There are an increasing number of different types of MCP now recognised, in many different species of bacteria. The Pdu MCP, which is the focus of my research, is activated by the presence of the chemical 1,2-propanediol (1,2-PD) in the environment around the bacterium. The bacterium can then take this 1,2-PD, and start chemical reactions in the Pdu MCP, resulting in the production of a new chemical, propionaldehyde, which it can process into two more chemicals which the bacterium can use for energy and food. The Pdu microcompartment can also transform a slightly different chemical, glycerol, to an antibacterial chemical, 3-hydroxypropionaldehyde, also known as reuterin, and even further transform reuterin to 1,3 propanediol which is used as a building block in the production of polymers (large molecules).
The Eut MCP is another common type of MCP, which takes up the chemical ethanolamine. This Eut MCP is associated with nasty or pathogenic strains of E.coli, and Salmonella bacteria which cause serious food poisoning. In the right conditions in the intestine, the Eut MCP helps these bacteria to grow much faster than their competitors and cause disease.
But how can this process, or these MCPs play a role in our lives? Well, using molecular technology and by genetically altering, or modifying the bacteria, we can manipulate and change different MCPs. In the cases of good bacteria, we can use the MCPs to process specific chemicals, leading to the production of useful products. Or, in the cases of bad or pathogenic bacteria, we can try to use metabolic processes in the MCP to damage or destroy the bacterium which contains the MCP, which may prevent the bad bacteria from causing infection.
As part of my research, I focus on bacterial MCPs, particularly in the probiotic species Lactobacillus reuteri. My research is based around the idea or hypothesis of using the metabolic activity of bacterial MCPs for disease therapy options. In particular, I am using the case study of hyperphosphatemia, a medical condition where excess phosphate builds up in the bloodstream in patients with kidney failure due to excessive phosphate absorption from the gut. This can cause many health problems, with the only current resolution involving expensive pharmaceutical medication.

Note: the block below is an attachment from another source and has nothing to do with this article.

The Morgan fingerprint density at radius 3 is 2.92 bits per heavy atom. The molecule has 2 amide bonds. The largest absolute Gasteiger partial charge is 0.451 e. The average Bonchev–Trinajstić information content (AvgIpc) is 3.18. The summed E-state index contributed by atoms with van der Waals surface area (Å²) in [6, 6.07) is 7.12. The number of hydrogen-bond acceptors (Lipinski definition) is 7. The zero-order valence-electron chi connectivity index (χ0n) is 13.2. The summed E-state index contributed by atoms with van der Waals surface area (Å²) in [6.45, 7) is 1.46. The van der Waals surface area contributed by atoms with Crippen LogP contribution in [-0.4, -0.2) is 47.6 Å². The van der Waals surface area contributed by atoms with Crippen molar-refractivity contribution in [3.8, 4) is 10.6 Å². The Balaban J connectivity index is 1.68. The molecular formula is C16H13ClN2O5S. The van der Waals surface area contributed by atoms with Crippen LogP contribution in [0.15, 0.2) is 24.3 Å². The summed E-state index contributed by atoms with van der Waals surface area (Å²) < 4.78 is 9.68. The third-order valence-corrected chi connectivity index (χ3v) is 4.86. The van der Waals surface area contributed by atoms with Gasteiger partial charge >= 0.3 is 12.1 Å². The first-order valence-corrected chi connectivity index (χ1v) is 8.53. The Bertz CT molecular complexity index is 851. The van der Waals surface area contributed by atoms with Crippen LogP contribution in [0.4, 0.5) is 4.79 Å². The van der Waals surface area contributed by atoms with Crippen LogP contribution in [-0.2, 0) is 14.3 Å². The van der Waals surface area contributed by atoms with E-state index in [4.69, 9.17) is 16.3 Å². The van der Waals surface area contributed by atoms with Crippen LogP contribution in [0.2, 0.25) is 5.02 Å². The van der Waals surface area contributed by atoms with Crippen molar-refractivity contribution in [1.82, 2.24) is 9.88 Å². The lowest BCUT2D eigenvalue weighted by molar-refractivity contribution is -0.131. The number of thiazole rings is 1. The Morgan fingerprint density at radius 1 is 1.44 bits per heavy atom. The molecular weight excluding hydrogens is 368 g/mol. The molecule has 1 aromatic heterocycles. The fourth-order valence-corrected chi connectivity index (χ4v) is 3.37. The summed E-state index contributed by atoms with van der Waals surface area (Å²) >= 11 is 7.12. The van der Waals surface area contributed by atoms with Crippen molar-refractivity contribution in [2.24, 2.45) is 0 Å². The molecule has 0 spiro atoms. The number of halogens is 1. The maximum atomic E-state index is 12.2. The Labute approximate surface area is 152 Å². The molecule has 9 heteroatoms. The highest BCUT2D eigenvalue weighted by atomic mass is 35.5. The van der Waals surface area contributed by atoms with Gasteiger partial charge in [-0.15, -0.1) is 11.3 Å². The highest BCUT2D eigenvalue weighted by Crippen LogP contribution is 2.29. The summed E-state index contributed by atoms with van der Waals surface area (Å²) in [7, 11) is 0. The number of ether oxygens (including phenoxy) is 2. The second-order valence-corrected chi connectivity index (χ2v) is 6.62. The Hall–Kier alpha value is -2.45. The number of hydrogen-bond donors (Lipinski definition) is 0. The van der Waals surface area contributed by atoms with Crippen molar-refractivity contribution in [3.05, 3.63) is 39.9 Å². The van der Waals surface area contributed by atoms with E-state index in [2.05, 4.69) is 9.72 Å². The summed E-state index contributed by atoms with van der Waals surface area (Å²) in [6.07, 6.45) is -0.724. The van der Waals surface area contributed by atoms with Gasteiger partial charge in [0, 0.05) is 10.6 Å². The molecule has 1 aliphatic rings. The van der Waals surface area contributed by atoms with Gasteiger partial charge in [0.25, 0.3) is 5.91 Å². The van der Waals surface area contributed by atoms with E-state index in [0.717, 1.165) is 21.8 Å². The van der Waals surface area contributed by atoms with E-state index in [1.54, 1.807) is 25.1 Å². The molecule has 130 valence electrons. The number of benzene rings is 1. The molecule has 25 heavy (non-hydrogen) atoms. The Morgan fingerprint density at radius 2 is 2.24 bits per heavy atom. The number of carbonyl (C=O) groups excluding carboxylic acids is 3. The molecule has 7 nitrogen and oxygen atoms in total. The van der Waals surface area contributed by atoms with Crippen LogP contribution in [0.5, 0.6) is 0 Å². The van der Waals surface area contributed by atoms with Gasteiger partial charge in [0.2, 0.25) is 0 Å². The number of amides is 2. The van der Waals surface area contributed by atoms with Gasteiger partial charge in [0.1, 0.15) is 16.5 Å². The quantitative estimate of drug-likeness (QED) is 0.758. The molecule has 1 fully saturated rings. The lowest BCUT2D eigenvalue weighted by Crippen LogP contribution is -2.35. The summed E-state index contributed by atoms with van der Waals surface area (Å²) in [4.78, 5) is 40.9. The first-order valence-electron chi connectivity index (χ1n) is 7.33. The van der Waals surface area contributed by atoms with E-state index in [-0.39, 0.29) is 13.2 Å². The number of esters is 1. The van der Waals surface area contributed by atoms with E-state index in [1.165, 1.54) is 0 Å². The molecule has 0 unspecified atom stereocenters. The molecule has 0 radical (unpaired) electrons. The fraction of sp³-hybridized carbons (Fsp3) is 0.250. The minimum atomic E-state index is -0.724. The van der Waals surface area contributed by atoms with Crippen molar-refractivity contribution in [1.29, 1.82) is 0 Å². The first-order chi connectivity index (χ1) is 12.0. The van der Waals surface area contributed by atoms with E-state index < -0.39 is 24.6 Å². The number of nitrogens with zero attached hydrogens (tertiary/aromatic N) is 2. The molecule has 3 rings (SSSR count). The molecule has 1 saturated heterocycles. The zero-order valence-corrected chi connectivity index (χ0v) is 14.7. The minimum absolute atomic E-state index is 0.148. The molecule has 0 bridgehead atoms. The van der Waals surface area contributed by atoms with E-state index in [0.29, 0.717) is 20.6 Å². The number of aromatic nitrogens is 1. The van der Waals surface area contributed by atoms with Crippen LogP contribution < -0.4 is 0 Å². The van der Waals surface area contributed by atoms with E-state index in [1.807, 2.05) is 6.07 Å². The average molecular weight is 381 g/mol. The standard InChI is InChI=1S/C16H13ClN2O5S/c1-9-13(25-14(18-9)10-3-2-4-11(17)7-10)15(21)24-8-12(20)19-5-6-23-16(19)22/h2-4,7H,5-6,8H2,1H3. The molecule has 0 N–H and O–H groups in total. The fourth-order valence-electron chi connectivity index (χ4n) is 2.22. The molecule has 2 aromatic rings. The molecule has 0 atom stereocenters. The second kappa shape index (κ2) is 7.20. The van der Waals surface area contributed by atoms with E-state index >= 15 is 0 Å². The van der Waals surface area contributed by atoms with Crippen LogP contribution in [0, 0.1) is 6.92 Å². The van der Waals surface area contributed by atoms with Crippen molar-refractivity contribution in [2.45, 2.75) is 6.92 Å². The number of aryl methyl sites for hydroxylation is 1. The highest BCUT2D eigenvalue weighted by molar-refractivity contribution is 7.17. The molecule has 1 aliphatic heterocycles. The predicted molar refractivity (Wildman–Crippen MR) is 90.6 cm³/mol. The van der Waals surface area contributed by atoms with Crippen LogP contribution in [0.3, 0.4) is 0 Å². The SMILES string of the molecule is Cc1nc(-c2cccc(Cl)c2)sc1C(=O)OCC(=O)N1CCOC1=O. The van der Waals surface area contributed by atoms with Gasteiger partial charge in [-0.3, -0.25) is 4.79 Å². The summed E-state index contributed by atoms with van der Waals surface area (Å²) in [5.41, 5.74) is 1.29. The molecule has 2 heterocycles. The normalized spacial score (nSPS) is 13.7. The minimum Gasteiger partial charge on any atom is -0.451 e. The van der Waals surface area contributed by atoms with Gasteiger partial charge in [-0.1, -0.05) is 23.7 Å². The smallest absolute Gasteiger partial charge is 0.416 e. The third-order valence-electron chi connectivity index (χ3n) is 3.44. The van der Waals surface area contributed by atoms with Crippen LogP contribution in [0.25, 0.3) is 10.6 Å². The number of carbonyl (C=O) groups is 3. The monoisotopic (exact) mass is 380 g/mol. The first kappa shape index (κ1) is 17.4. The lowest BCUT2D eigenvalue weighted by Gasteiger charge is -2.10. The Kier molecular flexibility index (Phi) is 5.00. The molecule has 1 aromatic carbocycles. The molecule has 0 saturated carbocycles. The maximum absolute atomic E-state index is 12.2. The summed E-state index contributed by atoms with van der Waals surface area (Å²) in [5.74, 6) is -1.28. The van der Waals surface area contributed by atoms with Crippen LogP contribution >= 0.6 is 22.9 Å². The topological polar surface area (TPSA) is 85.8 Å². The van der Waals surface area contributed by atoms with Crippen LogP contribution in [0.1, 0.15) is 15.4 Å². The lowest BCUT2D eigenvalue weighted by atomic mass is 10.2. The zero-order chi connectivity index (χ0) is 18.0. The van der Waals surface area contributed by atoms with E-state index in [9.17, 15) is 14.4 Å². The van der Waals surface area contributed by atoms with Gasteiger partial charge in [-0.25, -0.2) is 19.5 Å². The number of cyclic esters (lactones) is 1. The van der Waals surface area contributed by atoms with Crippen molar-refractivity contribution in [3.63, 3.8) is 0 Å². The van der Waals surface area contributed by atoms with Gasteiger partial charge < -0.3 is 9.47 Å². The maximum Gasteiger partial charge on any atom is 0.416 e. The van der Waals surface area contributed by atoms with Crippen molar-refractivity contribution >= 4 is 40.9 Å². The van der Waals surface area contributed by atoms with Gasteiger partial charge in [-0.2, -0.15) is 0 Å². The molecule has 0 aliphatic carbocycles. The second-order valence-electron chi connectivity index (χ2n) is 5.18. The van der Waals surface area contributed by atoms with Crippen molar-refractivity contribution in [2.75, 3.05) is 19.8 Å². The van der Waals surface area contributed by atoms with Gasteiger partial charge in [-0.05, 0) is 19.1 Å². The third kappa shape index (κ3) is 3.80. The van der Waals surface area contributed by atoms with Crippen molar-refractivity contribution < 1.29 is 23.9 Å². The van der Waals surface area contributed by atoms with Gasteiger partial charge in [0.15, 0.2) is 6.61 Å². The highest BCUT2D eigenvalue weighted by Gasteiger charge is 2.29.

If we could use safe MCP-containing bacteria to take in the excess phosphate from the gut, and remove it even temporarily by a reaction in the MCP, could we possibly use this as a therapy? This concept has been coined by our laboratory as the Microcompartment Enhanced Biological Phosphorus Removal (MEBPR) – the expression of a phosphate storing enzyme (ppk) within a MCP inside bacteria.
Answering this question is my primary research focus, and requires using several different methods. Lactobacillus reuteri has many desirable traits as a bacterial model, which is why I use it for my research. It has a naturally occurring pdu MCP, which I previously mentioned, and which is triggered by the presence of the chemical 1,2-propanediol. Also, a key aspect of using this strain is its status as a GRAS (generally regarded as safe) probiotic bacteria, which means it is very safe for metabolic rewiring.
Lactobacillus reuteri also has a natural phosphate storing enzyme. My objectives include the possibility of using this enzyme to store excess phosphate from the environment, using the MCP as a focal point for these reactions to occur.
At this current stage, many of the enzyme-MCP constructs have been created, and will soon be tested in the laboratory. Within the bacteria, increased phosphate storage can already be seen, but we don’t yet know if this will be enough to make the bacteria effective phosphate removal machines.
If this experiment is successful in its objectives, the ability to use MCPs in probiotic bacteria would open up many possibilities for therapeutic use. Whilst there are still many obstacles regarding this step, it could become a hugely beneficial and successful tool for treating certain illnesses and ailments.
Microorganisms, and bacteria in particular, hold the secrets to many things due to their ancient age on this planet. Already we exploit and use them to enhance our lives, through food fermentation, the product of alcohol and even the production of antibiotics – could it be possible to add the exploitation of bacterial microcompartments to this list?
Research, exploration and creative thinking may reveal more.Karen McCarthy is a Ph.D. student in the Department of Microbiology and Alimentary Pharmabiotic Centre, under the supervision and support of Prof. Mike Prentice. She is funded by the Health Research Board (HRB).